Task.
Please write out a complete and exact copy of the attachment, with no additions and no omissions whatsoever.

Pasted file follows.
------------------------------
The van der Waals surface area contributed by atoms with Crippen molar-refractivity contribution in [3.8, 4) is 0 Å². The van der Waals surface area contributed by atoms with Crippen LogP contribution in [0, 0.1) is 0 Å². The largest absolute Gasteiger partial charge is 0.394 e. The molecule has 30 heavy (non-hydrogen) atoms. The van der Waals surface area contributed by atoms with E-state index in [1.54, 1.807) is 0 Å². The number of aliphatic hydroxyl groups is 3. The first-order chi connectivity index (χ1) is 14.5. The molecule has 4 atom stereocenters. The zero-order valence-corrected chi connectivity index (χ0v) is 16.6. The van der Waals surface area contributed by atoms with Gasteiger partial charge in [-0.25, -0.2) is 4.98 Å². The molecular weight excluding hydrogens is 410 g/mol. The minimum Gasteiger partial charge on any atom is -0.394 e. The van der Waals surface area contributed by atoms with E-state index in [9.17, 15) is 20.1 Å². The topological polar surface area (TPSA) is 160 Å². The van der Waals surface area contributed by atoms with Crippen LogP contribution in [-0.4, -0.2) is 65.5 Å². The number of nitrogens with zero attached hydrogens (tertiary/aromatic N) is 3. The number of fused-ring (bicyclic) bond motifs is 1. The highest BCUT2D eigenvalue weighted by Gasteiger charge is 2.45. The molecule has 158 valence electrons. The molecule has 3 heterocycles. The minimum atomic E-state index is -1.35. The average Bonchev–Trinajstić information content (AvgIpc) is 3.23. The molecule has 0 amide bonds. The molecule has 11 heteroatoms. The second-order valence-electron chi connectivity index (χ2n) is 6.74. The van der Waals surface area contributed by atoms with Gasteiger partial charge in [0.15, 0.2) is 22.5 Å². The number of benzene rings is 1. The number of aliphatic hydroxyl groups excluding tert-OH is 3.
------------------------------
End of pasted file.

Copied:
The van der Waals surface area contributed by atoms with Crippen molar-refractivity contribution in [3.8, 4) is 0 Å². The van der Waals surface area contributed by atoms with Crippen LogP contribution in [0, 0.1) is 0 Å². The largest absolute Gasteiger partial charge is 0.394 e. The molecule has 30 heavy (non-hydrogen) atoms. The van der Waals surface area contributed by atoms with E-state index in [1.54, 1.807) is 0 Å². The number of aliphatic hydroxyl groups is 3. The first-order chi connectivity index (χ1) is 14.5. The molecule has 4 atom stereocenters. The zero-order valence-corrected chi connectivity index (χ0v) is 16.6. The van der Waals surface area contributed by atoms with Gasteiger partial charge in [-0.25, -0.2) is 4.98 Å². The molecular weight excluding hydrogens is 410 g/mol. The minimum Gasteiger partial charge on any atom is -0.394 e. The van der Waals surface area contributed by atoms with E-state index in [9.17, 15) is 20.1 Å². The topological polar surface area (TPSA) is 160 Å². The van der Waals surface area contributed by atoms with Crippen LogP contribution in [-0.4, -0.2) is 65.5 Å². The number of nitrogens with zero attached hydrogens (tertiary/aromatic N) is 3. The number of fused-ring (bicyclic) bond motifs is 1. The highest BCUT2D eigenvalue weighted by Gasteiger charge is 2.45. The molecule has 158 valence electrons. The molecule has 3 heterocycles. The minimum atomic E-state index is -1.35. The average Bonchev–Trinajstić information content (AvgIpc) is 3.23. The molecule has 0 amide bonds. The molecule has 11 heteroatoms. The second-order valence-electron chi connectivity index (χ2n) is 6.74. The van der Waals surface area contributed by atoms with Gasteiger partial charge in [0.15, 0.2) is 22.5 Å². The number of benzene rings is 1. The number of aliphatic hydroxyl groups excluding tert-OH is 3.